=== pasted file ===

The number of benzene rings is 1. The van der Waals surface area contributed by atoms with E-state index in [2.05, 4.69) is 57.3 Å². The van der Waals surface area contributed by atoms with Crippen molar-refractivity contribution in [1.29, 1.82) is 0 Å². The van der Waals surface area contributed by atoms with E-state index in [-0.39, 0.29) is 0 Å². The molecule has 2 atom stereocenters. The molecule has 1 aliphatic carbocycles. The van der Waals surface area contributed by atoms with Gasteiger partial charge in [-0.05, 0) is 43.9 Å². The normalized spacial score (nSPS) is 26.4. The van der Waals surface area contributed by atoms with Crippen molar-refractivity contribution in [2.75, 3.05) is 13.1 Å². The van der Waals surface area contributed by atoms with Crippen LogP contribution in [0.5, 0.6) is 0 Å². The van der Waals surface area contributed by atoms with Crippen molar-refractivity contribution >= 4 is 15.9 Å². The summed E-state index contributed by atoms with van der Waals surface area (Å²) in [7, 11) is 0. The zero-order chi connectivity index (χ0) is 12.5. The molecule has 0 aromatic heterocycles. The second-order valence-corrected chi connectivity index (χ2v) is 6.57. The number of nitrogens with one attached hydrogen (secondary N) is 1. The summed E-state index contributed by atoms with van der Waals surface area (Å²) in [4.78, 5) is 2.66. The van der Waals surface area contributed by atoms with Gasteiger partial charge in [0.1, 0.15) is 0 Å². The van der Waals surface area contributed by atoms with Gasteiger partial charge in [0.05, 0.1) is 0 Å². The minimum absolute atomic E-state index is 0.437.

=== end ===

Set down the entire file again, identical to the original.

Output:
The number of benzene rings is 1. The van der Waals surface area contributed by atoms with E-state index in [2.05, 4.69) is 57.3 Å². The van der Waals surface area contributed by atoms with Crippen molar-refractivity contribution in [1.29, 1.82) is 0 Å². The van der Waals surface area contributed by atoms with E-state index in [-0.39, 0.29) is 0 Å². The molecule has 2 atom stereocenters. The molecule has 1 aliphatic carbocycles. The van der Waals surface area contributed by atoms with Gasteiger partial charge in [-0.05, 0) is 43.9 Å². The normalized spacial score (nSPS) is 26.4. The van der Waals surface area contributed by atoms with Crippen molar-refractivity contribution in [2.75, 3.05) is 13.1 Å². The van der Waals surface area contributed by atoms with Crippen LogP contribution in [0.5, 0.6) is 0 Å². The van der Waals surface area contributed by atoms with Crippen molar-refractivity contribution >= 4 is 15.9 Å². The summed E-state index contributed by atoms with van der Waals surface area (Å²) in [7, 11) is 0. The zero-order chi connectivity index (χ0) is 12.5. The molecule has 0 aromatic heterocycles. The second-order valence-corrected chi connectivity index (χ2v) is 6.57. The number of nitrogens with one attached hydrogen (secondary N) is 1. The summed E-state index contributed by atoms with van der Waals surface area (Å²) in [4.78, 5) is 2.66. The van der Waals surface area contributed by atoms with Gasteiger partial charge in [0.1, 0.15) is 0 Å². The van der Waals surface area contributed by atoms with Gasteiger partial charge in [0.05, 0.1) is 0 Å². The minimum absolute atomic E-state index is 0.437.